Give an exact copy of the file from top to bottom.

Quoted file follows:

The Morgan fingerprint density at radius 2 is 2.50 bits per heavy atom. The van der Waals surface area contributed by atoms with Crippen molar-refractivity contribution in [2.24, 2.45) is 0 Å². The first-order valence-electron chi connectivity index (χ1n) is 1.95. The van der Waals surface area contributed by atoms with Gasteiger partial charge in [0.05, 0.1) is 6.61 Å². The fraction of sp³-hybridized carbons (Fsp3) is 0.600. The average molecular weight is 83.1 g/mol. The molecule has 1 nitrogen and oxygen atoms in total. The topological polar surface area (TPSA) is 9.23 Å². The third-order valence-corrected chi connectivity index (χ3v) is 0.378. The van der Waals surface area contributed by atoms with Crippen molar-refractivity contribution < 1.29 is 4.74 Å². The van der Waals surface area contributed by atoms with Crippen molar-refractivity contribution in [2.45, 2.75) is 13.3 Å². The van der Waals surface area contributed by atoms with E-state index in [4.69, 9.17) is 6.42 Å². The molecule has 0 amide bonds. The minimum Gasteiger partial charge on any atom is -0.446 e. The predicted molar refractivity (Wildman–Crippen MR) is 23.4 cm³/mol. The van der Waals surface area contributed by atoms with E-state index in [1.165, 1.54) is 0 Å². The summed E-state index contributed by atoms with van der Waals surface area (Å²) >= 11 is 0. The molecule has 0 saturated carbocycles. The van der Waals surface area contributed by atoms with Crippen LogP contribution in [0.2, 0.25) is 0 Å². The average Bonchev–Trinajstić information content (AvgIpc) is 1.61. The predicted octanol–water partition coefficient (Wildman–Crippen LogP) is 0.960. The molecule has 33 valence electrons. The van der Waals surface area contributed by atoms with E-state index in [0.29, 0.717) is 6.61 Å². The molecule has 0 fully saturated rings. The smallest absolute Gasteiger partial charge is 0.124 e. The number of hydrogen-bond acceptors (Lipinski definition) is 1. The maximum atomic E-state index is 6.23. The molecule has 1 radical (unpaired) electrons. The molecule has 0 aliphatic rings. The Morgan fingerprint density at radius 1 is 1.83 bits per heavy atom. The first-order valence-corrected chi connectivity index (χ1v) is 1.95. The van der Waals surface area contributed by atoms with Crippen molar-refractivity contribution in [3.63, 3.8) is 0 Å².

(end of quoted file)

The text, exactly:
The Morgan fingerprint density at radius 2 is 2.50 bits per heavy atom. The van der Waals surface area contributed by atoms with Crippen molar-refractivity contribution in [2.24, 2.45) is 0 Å². The first-order valence-electron chi connectivity index (χ1n) is 1.95. The van der Waals surface area contributed by atoms with Gasteiger partial charge in [0.05, 0.1) is 6.61 Å². The fraction of sp³-hybridized carbons (Fsp3) is 0.600. The average molecular weight is 83.1 g/mol. The molecule has 1 nitrogen and oxygen atoms in total. The topological polar surface area (TPSA) is 9.23 Å². The third-order valence-corrected chi connectivity index (χ3v) is 0.378. The van der Waals surface area contributed by atoms with Crippen molar-refractivity contribution < 1.29 is 4.74 Å². The van der Waals surface area contributed by atoms with Crippen molar-refractivity contribution in [2.45, 2.75) is 13.3 Å². The van der Waals surface area contributed by atoms with E-state index in [4.69, 9.17) is 6.42 Å². The molecule has 0 amide bonds. The minimum Gasteiger partial charge on any atom is -0.446 e. The predicted molar refractivity (Wildman–Crippen MR) is 23.4 cm³/mol. The van der Waals surface area contributed by atoms with E-state index in [1.165, 1.54) is 0 Å². The summed E-state index contributed by atoms with van der Waals surface area (Å²) >= 11 is 0. The molecule has 0 saturated carbocycles. The van der Waals surface area contributed by atoms with Crippen LogP contribution in [0.2, 0.25) is 0 Å². The average Bonchev–Trinajstić information content (AvgIpc) is 1.61. The predicted octanol–water partition coefficient (Wildman–Crippen LogP) is 0.960. The molecule has 33 valence electrons. The van der Waals surface area contributed by atoms with E-state index in [0.29, 0.717) is 6.61 Å². The molecule has 0 fully saturated rings. The smallest absolute Gasteiger partial charge is 0.124 e. The number of hydrogen-bond acceptors (Lipinski definition) is 1. The maximum atomic E-state index is 6.23. The molecule has 1 radical (unpaired) electrons. The molecule has 0 aliphatic rings. The Morgan fingerprint density at radius 1 is 1.83 bits per heavy atom. The first-order valence-corrected chi connectivity index (χ1v) is 1.95. The van der Waals surface area contributed by atoms with Crippen molar-refractivity contribution in [3.63, 3.8) is 0 Å².